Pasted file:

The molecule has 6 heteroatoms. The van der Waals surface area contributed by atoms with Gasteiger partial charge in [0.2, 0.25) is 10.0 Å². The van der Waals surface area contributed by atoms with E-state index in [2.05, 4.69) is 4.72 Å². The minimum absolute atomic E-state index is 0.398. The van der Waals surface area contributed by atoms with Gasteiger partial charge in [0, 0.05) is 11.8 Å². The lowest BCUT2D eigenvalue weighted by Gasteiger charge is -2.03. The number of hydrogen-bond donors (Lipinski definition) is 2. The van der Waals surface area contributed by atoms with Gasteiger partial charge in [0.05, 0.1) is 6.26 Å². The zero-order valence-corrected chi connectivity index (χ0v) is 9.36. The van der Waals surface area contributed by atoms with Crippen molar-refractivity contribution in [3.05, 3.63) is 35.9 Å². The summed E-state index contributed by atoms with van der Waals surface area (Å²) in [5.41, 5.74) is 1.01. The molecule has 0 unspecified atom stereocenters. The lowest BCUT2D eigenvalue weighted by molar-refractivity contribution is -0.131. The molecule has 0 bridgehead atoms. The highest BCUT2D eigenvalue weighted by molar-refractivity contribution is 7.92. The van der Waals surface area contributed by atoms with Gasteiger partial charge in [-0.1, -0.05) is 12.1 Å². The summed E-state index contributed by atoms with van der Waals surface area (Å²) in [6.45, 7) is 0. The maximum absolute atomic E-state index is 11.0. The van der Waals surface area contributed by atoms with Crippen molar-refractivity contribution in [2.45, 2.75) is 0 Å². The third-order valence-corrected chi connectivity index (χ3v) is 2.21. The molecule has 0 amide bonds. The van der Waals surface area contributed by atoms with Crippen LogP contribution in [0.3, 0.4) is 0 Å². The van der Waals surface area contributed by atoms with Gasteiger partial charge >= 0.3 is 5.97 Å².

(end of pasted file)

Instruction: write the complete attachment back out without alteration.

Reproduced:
The molecule has 6 heteroatoms. The van der Waals surface area contributed by atoms with Gasteiger partial charge in [0.2, 0.25) is 10.0 Å². The van der Waals surface area contributed by atoms with E-state index in [2.05, 4.69) is 4.72 Å². The minimum absolute atomic E-state index is 0.398. The van der Waals surface area contributed by atoms with Gasteiger partial charge in [0, 0.05) is 11.8 Å². The lowest BCUT2D eigenvalue weighted by Gasteiger charge is -2.03. The number of hydrogen-bond donors (Lipinski definition) is 2. The van der Waals surface area contributed by atoms with Gasteiger partial charge in [0.05, 0.1) is 6.26 Å². The zero-order valence-corrected chi connectivity index (χ0v) is 9.36. The van der Waals surface area contributed by atoms with Crippen molar-refractivity contribution in [3.05, 3.63) is 35.9 Å². The summed E-state index contributed by atoms with van der Waals surface area (Å²) in [5.41, 5.74) is 1.01. The molecule has 0 unspecified atom stereocenters. The lowest BCUT2D eigenvalue weighted by molar-refractivity contribution is -0.131. The molecule has 0 bridgehead atoms. The highest BCUT2D eigenvalue weighted by molar-refractivity contribution is 7.92. The van der Waals surface area contributed by atoms with Gasteiger partial charge in [-0.1, -0.05) is 12.1 Å². The summed E-state index contributed by atoms with van der Waals surface area (Å²) in [6.45, 7) is 0. The maximum absolute atomic E-state index is 11.0. The van der Waals surface area contributed by atoms with Crippen molar-refractivity contribution in [2.45, 2.75) is 0 Å². The third-order valence-corrected chi connectivity index (χ3v) is 2.21. The molecule has 0 amide bonds. The van der Waals surface area contributed by atoms with Crippen LogP contribution in [0.3, 0.4) is 0 Å². The van der Waals surface area contributed by atoms with Gasteiger partial charge >= 0.3 is 5.97 Å².